Short Column: On Northwestern, the Poisonous Culture of College Athletics & a Potential Path to Change

| July 27th, 2023

I went to St. Peter’s Prep in Jersey City, New Jersey, a noted football powerhouse. During the years I attended the school, 1996-2000, we were anything but a powerhouse. I don’t remember the records each season but I’m pretty certain we lost more games than we won, and the student body enjoyed the work of our mascots, the Marauder and Henchmen, of which I was a proud member of the latter, more than the play of the athletes on the field.

Nevertheless, during this period, the football players had the run of the school. When they didn’t want to go to class, they didn’t, claiming they required medical attention. When teachers challenged their absences, they were strong-armed by head football coach Rich Hansen and the athletics department. Remember, these guys were not “bigger than life” on campus. They were crappy football players on a crappy football team. Nobody was afraid of them. But that didn’t matter. The fear that existed, if that’s the right word, was of the empowered athletic department.

I thought about St. Peter’s Prep as the stories of hazing at Northwestern became national news, due to the brilliant student journalism at The Daily Northwestern. This is not the space to rehash those heinous allegations, but as the stories now circulate through the whole of the university’s athletics department, one thing is clear: the relationship between academic institutions and athletics has been irrevocably broken by an economic empowerment of those running athletic programs and a cult-like exaltation of the most comically fraudulent label in our culture, the “student-athlete.”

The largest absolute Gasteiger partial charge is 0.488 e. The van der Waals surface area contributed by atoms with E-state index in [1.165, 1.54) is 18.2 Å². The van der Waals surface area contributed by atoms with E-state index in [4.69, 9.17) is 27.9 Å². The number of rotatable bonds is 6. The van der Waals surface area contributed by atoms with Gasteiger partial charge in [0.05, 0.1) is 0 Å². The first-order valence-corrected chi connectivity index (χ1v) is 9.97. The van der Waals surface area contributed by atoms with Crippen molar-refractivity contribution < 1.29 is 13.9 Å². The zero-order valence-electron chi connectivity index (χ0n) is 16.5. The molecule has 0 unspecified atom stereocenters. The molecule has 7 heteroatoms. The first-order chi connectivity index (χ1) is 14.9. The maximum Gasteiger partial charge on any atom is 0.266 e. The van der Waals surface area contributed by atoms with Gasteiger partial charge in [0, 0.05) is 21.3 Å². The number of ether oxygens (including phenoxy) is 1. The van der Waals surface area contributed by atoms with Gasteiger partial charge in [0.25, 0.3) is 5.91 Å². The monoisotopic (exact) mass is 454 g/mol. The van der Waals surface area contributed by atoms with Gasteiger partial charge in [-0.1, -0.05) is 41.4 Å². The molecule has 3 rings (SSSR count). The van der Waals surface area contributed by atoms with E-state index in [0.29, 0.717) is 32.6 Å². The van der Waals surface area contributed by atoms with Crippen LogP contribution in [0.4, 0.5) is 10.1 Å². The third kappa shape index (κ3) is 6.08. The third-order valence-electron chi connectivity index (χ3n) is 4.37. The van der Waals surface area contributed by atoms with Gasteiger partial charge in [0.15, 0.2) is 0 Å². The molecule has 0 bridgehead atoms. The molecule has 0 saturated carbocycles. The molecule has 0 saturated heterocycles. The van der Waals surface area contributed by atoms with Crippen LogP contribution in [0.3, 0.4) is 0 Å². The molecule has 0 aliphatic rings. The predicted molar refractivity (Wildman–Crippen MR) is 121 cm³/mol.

College athletics, and mostly college football, is an abhorrent, repulsive, corrupt business. Universities salivate over the financial windfall provided an elite football (or sometimes basketball) program and relish the increase in application rate that accompanies that success. But the culture of college football is forged on pee wee and high school fields all over the country, every day. Coaches are adorned with an absurd infallibility, as if they’re not just guys who likes whistles and got a discount on dry erase boards down the local Walmart. Parents behave like grotesqueries; surrealist portraits of what it means to be an adult and raise a child. And the children, who are still children even when they’ve enrolled at university, simply don’t know any better. That is why when these allegations surfaced against Northwestern head coach Pat Fitzgerald, his players quickly released a group statement in his support. Not because they believe their behavior as a football team was okay, but because they were never taught to know any better.

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